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The Dyatlov Case - the Mysterious Death of Nine Skiers


You may have heard of the Dyatlov mountain pass in the mountains in the northern Urals, but you probably do not know that it bears the name of the tragic and mysterious dead Russian climber Igor Dyatlov. Besides him, eight Russian skiers are killed under mysterious circumstances on the night of February 2, 1959.

Soviet investigators who are investigating the tragic events that led to the deaths of nine young skiers were unable to find a logical explanation of the tragedy or even a cause of death of the young people. According to the Dyatlov case, the demise of the group was due to a "compelling unknown force".

Nothing foreshadowed tragedy when a group of ten experienced skiers organized to go through the north in Svredlovski area. The driver of leader group was Igor Dyatlov. The other seven men and two women, were students or recent graduates were Zina Kolmogorov, Lyudmila Dubnina, Alexander Kolvatov, Rust Slobodin, Yuri Krivonishtenko, Yuri Doroshenko, Nicholas Thibault-Brinyol, Alexander Zolotarev and Yuri Judah.

All members of the group have a reputation as experienced skiers who participated in long mountaineering transitions. The route was a Category 3, or the most difficult lecel.

The only survivor - Yuri Judah, says the skiers arrived by train at the station in the city in northern Sverdlovsk Oblast. From there, they find transportation to the last village on the north - Vijay. They began their transition to Otorten on January 27. Judah fell ill the next day and decided to give up. It was the last time he saw his comrades alive.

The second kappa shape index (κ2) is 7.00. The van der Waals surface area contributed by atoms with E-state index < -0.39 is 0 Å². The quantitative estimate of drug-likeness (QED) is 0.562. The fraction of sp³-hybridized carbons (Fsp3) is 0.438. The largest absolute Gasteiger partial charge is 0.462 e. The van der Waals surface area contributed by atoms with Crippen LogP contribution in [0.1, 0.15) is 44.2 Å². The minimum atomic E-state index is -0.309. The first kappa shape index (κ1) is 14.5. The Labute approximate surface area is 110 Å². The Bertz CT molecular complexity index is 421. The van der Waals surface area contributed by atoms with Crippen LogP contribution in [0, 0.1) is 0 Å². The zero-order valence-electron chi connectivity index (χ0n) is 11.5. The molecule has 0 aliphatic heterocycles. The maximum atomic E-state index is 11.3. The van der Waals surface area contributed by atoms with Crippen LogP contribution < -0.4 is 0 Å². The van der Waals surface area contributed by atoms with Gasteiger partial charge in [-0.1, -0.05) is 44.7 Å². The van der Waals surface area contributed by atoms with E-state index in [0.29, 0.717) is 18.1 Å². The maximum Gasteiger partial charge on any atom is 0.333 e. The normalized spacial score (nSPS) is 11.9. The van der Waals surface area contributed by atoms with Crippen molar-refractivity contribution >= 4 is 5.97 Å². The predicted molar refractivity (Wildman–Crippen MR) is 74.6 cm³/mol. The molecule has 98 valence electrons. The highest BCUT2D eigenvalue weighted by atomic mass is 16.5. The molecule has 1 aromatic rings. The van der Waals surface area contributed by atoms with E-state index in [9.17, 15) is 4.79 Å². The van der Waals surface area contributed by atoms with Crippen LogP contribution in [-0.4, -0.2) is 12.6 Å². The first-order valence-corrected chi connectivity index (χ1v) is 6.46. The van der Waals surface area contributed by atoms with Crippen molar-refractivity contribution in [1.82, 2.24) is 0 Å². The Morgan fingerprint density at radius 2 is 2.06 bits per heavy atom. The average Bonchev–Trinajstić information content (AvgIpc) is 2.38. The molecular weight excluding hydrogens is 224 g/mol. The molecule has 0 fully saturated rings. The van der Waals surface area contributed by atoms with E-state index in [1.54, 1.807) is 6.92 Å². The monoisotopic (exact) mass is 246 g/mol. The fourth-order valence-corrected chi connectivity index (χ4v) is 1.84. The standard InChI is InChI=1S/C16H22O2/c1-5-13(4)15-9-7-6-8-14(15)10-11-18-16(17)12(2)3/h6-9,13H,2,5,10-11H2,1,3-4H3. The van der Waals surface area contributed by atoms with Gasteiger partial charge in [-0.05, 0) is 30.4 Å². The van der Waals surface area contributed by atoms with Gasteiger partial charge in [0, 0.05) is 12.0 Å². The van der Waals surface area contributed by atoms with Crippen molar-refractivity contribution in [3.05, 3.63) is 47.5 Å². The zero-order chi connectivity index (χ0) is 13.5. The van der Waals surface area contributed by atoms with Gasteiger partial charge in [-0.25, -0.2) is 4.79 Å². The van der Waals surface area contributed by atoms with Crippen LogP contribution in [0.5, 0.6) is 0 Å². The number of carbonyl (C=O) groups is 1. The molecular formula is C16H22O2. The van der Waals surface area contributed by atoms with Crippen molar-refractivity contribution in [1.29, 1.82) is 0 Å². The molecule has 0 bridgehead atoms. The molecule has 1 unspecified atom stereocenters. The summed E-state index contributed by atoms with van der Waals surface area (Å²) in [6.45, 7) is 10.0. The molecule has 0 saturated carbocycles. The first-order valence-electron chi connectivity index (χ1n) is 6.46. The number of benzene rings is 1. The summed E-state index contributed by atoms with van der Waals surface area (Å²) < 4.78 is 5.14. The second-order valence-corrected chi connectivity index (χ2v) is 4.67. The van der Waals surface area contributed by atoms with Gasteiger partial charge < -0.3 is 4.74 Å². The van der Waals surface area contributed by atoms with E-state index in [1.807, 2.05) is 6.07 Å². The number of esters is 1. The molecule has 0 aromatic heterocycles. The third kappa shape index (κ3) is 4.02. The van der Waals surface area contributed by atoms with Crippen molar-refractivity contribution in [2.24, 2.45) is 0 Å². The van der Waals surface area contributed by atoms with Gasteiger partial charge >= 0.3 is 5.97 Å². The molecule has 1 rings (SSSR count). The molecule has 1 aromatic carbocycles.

The only witness to strange events led to the demise of the Soviet skiers is the snow. Diaries and cameras of the group that rescuers found at their last camp, help investigators reconstruct the final hours of the youths.

According to the notes, on January 31, Igor Dyatlov and other young people reach the slope and begin preparations for the climb. Excess food and equipment were stored in a wooded valley. On Feb 01, they planned to start climbing. Unforeseen weather confuses their original plans to reach the top, forcing climbers to make camp at the foot of the Syahil hall.

Perhaps no one will ever know exactly what happened in the fateful night of February 2, 1959 after Dyatlov did not send a telegram to the sports club on February 12, as it was a prior arrangement, some of the relatives of young people were worried. Real rescue operation was organized on 20 February, more than twenty days after their disappearance.

Initially, the mountain rescuers searched the area where it was assumed that they had found the missing Soviet climbers. Later, civilian rescue forces were reinforced with Russian military helicopters, planes and volunteers from the army and police.

Last camp of nine Russian skiers at the foot of the hall Syahil was found on February 26th. The tent was completely destroyed, torn. Steps were almost completely wiped out, but led to the trees and the woods. At the beginning of the forest, under a pine tree, they found the first two victims.